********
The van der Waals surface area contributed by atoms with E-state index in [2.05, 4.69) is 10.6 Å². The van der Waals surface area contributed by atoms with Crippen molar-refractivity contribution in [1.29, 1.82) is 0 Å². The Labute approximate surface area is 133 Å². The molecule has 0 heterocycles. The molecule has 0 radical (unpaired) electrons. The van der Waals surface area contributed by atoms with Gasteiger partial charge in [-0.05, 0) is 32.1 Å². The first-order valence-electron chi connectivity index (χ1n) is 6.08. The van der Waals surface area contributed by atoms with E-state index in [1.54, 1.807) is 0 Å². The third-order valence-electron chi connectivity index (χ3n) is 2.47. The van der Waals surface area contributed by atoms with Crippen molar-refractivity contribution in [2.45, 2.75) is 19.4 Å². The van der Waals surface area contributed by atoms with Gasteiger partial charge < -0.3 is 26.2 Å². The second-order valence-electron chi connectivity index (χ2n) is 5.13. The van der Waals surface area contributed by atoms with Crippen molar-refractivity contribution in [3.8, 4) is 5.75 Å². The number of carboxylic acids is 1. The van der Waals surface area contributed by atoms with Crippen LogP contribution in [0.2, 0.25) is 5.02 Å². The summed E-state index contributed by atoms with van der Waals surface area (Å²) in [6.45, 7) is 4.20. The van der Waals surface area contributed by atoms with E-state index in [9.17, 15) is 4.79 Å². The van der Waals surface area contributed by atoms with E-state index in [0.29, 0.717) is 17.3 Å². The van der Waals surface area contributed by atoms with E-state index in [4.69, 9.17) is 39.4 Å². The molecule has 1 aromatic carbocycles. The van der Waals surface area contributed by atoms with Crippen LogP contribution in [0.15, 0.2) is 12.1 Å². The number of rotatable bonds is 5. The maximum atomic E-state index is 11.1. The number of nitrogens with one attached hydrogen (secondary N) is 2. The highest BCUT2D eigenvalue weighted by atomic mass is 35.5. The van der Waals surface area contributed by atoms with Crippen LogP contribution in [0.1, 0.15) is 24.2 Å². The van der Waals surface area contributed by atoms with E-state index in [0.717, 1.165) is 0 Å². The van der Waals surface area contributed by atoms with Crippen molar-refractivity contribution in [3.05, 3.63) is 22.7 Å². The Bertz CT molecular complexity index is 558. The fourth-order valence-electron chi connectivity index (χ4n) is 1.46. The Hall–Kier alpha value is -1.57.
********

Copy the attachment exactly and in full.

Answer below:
The van der Waals surface area contributed by atoms with E-state index in [2.05, 4.69) is 10.6 Å². The van der Waals surface area contributed by atoms with Crippen molar-refractivity contribution in [1.29, 1.82) is 0 Å². The Labute approximate surface area is 133 Å². The molecule has 0 heterocycles. The molecule has 0 radical (unpaired) electrons. The van der Waals surface area contributed by atoms with Gasteiger partial charge in [-0.05, 0) is 32.1 Å². The first-order valence-electron chi connectivity index (χ1n) is 6.08. The van der Waals surface area contributed by atoms with E-state index in [1.54, 1.807) is 0 Å². The third-order valence-electron chi connectivity index (χ3n) is 2.47. The van der Waals surface area contributed by atoms with Crippen molar-refractivity contribution in [2.45, 2.75) is 19.4 Å². The van der Waals surface area contributed by atoms with Gasteiger partial charge < -0.3 is 26.2 Å². The second-order valence-electron chi connectivity index (χ2n) is 5.13. The van der Waals surface area contributed by atoms with Crippen molar-refractivity contribution in [3.8, 4) is 5.75 Å². The number of carboxylic acids is 1. The van der Waals surface area contributed by atoms with Crippen LogP contribution in [0.2, 0.25) is 5.02 Å². The summed E-state index contributed by atoms with van der Waals surface area (Å²) in [6.45, 7) is 4.20. The van der Waals surface area contributed by atoms with E-state index in [9.17, 15) is 4.79 Å². The van der Waals surface area contributed by atoms with E-state index in [0.29, 0.717) is 17.3 Å². The van der Waals surface area contributed by atoms with E-state index in [4.69, 9.17) is 39.4 Å². The molecule has 1 aromatic carbocycles. The van der Waals surface area contributed by atoms with Crippen LogP contribution in [0.15, 0.2) is 12.1 Å². The number of rotatable bonds is 5. The maximum atomic E-state index is 11.1. The number of nitrogens with one attached hydrogen (secondary N) is 2. The highest BCUT2D eigenvalue weighted by atomic mass is 35.5. The van der Waals surface area contributed by atoms with Crippen LogP contribution in [0.1, 0.15) is 24.2 Å². The van der Waals surface area contributed by atoms with E-state index in [0.717, 1.165) is 0 Å². The van der Waals surface area contributed by atoms with Crippen molar-refractivity contribution in [3.05, 3.63) is 22.7 Å². The Bertz CT molecular complexity index is 558. The fourth-order valence-electron chi connectivity index (χ4n) is 1.46. The Hall–Kier alpha value is -1.57.